Thank you!

Episode #5: Kissing


Episode 5:  In this episode, we discuss kissing in all its fabulous and delightful iterations. 

Subscribe in iTunes here; listen via Stitcher here. 


Show Notes
– Christa’s current reads: Dreamland by Sarah Dessen and Kissing Ted Callahan by Amy Spalding
– Carrie’s current reads: The Summer Prince by Alaya Dawn Johnson & Can’t Be Satisfied: The Life & Times of Muddy Waters by Robert Gordon
– A bit about jheri curls, in case you’re wondering
– what in the hell is PDA?

Recommended Books
Infandous by Elana K. Arnold
Kissing Ted Callahan by Amy Spalding
Anna & The French Kiss by Stephanie Perkins
The Carnival at Bray by Jessie Ann Foley
Just Listen by Sarah Dessen
Gabi, A Girl In Pieces by Isabel Quintero Flores


Got a good kissing story? Tell us in the comments or kick us an email: feedback AT theoralhistorypodcast DOT com

Got a good kissing story?  A really bad one? We’re down for anything! Leave a comment or kick us an email:
feedback AT theoralhistorypodcast DOT com

Episode #4: The LadyHead Seal of Approval


Episode #4:  We discuss the whys and wherefores of oral sex, in life and in YA fiction.

Subscribe in iTunes here.

Show Notes

Christa is currently reading The Alex Crow by Andrew Smith; just finished Bone Gap by Laura Ruby & The Boy in the Black Suit by Jason Reynolds
Carrie is currently reading Infandous by Elana K. Arnold; just finished There Was and There Was Not by Meline Toumani

On Curtis Sittenfeld’s Prep and John Green’s Looking for Alaska
John Green on the Looking for Alaska blowjob scene
Prep by Curtis Sittenfeld
Looking for Alaska by John Green

Book Recommendations
Uses for Boys by Erica Lorraine Scheidt
Don’t Let Me Go by JH Trumble
The Piper’s Son by Melina Marchetta
poem referenced:  “Japan” by Billy Collins
Raw Blue by Kirsty Eagar


YA Books Featuring Oral Sex
The DUFF by Kody Keplinger
Wicked Lovely by Melissa Marr
Starglass by Phoebe North
The Program by Suzanne Young
Kiss It by Erin Downing
About a Girl by Sarah McCarry

We love hearing from you! Tell us what you think: feedback AT theoralhistorypodcast DOT com

We love hearing from you! Tell us what you think:
feedback AT theoralhistorypodcast DOT com

Episode #2: First Times

oral history podcast cover

Episode #2:  We discuss what it’s like to have sex for the first time, in our lives and in YA fiction.

Subscribe in iTunes here; Sticher here.

Show Notes for Episode #2:

– What we’re reading: Christa: Bone Gap by Laura Ruby /  Carrie: The Winner’s Crime by Marie Rutkoski
– Christa mentioned our involvement in nonfiction anthology The V-Word, edited by Amber Keyser, editor (S&S/Beyond Words, spring of 2016)
– a great blog post that Christa references: An Open Letter to YA Authors About Sex by The Page Sage
– mention of girl character having an orgasm (on the page! yes!) in If I Stay by Gayle Forman
Scarleteen’s First Intercourse 101 – a list of considerations for those thinking/planning their first sex

A bunch of information on lubricants, because why the hell not
What You Need To Know About Lubricant
Mini-Guide: Lubricants
Men’s Health: Pick The Perfect Lube
How To Use Lubricant: A Guide from

Book Recommendations
The Summer I Found You by Jolene Perry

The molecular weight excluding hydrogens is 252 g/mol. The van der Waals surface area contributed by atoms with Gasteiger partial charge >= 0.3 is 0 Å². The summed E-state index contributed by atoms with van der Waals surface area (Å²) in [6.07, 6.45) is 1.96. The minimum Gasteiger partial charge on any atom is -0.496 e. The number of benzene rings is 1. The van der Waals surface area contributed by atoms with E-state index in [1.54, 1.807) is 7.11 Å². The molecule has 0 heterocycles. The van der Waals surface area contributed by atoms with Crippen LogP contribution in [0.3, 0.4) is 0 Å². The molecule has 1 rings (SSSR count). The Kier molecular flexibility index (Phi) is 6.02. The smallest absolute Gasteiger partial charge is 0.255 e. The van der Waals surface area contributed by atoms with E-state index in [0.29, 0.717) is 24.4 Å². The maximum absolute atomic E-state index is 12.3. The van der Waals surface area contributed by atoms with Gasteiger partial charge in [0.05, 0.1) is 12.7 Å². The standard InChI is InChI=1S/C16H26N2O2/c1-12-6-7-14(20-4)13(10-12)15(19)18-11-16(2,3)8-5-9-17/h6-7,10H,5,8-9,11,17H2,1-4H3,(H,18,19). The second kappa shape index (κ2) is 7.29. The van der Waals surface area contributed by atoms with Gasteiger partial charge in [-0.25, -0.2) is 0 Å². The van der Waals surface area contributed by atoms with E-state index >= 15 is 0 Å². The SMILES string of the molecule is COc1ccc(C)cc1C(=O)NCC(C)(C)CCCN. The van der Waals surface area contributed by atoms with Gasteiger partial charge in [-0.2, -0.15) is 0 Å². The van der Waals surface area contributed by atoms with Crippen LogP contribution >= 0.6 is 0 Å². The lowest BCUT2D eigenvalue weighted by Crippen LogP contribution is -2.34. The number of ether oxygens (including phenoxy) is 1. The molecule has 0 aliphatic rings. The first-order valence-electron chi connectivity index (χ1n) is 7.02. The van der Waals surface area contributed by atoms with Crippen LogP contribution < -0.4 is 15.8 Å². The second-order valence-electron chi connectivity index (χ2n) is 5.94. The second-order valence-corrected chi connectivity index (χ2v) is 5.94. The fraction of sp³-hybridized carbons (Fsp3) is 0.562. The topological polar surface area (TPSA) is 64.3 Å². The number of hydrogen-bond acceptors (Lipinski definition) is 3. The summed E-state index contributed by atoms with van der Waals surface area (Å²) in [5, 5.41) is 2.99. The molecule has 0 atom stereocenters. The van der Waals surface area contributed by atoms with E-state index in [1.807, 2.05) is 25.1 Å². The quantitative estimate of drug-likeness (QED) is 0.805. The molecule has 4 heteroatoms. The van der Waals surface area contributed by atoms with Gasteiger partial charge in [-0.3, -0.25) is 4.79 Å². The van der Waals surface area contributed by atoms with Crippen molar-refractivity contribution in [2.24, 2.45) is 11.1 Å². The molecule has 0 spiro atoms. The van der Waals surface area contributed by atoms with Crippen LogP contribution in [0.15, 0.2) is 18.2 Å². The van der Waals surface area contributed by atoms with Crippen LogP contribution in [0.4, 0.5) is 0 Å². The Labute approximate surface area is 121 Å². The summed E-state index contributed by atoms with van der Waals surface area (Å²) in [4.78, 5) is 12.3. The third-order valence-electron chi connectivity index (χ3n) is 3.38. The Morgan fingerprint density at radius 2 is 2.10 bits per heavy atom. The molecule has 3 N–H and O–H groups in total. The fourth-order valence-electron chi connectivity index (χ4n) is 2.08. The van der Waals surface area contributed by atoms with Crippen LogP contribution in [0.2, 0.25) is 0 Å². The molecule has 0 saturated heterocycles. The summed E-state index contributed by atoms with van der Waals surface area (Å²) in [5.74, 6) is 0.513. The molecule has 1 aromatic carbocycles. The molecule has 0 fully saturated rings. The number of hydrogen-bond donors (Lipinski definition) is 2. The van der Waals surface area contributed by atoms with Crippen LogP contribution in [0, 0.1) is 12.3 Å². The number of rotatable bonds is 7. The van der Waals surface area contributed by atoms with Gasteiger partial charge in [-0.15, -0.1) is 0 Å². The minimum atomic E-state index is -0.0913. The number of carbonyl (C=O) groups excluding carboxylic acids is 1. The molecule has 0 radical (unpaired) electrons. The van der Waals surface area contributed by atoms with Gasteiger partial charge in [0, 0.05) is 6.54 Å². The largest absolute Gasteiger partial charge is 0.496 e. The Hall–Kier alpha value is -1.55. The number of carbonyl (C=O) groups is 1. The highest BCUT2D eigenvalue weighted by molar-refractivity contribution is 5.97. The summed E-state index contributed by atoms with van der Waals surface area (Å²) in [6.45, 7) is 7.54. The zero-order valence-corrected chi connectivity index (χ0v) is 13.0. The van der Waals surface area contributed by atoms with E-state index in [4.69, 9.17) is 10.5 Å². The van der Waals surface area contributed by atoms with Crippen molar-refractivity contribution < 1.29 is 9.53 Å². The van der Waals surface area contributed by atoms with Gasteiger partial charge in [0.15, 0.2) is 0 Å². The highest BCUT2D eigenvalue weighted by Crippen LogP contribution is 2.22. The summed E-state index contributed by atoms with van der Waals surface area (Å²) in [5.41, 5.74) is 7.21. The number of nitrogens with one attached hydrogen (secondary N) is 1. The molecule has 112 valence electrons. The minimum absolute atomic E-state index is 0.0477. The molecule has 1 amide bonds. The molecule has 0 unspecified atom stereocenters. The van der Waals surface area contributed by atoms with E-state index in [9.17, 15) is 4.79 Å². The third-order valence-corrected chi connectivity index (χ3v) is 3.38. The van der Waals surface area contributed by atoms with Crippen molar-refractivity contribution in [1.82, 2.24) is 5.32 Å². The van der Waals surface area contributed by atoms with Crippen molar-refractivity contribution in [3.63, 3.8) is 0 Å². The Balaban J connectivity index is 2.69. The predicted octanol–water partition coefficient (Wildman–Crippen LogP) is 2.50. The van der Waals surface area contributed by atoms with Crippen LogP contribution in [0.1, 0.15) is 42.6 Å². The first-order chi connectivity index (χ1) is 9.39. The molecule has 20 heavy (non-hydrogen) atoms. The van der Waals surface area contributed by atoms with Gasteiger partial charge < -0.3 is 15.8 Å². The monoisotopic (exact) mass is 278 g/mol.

“Green Screen” by Andrew Smith, in Losing It, Keith Gray, ed.
“Sticky Fingers” by A.S. King in Losing It, Keith Gray, ed.
About A Girl by Sarah McCarry
Under The Wolf, Under The Dog by Adam Rapp
Under The Never Sky by Veronica Rossi
Freefall and Live Through This by Mindi Scott

First Time Questions. We used these as a tool think about the show content beforehand, so thought we’d share with you, as they make a great starting place for you and your friends to talk about First Times.

Where/When: time of day, location, your age
Who: Did you know the person? Were you in an established relationship? Like them? Love them? Kinda hate them?
How: Did you plan it? Did you use birth control or condoms? How did it work?
Did it hurt? How did you feel afterward?

That turned out pretty decent, didn't it? Tell us what you thought! feedback AT theoralhistorypodcast DOT com

Well. That turned out pretty decent, didn’t it?
Tell us what you thought!
feedback AT theoralhistorypodcast DOT com

Episode #1: Girl Talk

Episode #1:  We discuss how girls talk to each other about their own sexual behavior, in our lives and in YA fiction.

click here to subscribe in iTunes; here for Stitcher.

Show Notes for Episode #1

– Christa mentioned a website called Scarleteen, which features comprehensive sexuality information for teenagers
– Christa mentioned a film called Kids, directed by Larry Clark and a book called The Rules by Sherrie Schneider

Book Recommendations
The Truth About Alice by Jen Mathieu  — @jenmathieu
Love and Other Theories by Alexis Bass — @alexisbasswrite
How To Love by Katie Cotugno — @katiecotugno
Beautiful by Amy Reed — @amyreedfiction
Life By Committee by Corey Ann Haydu — @coreyannhaydu
Ten Things We Did (and Probably Shouldn’t Have) by Sarah Mlynowski — @sarahmlynowski
Wildlife by Fiona Wood — @f_i_o_n_a_w_

Figure 1. Girl talk, coming at you

Figure 2. Hey baby! Tell us what you thought!



"Get your fine self in here, baby."

“Get your fine self in here, baby.”

The Oral History Podcast is coming soon (yes, pun intended)!

It’s a simple concept, really: Christa and Carrie cover a topic somewhere in the realm of sex – or anything else we find fascinating – and recall our own personal issues with that topic. Then we recommend some books that discuss that same sex topic in an interesting manner.

We’ve already recorded our first episode! It’s called Girl Talk and we discuss how girls talk to each other about sex as well as books that feature this topic.

Stayed tuned here for details!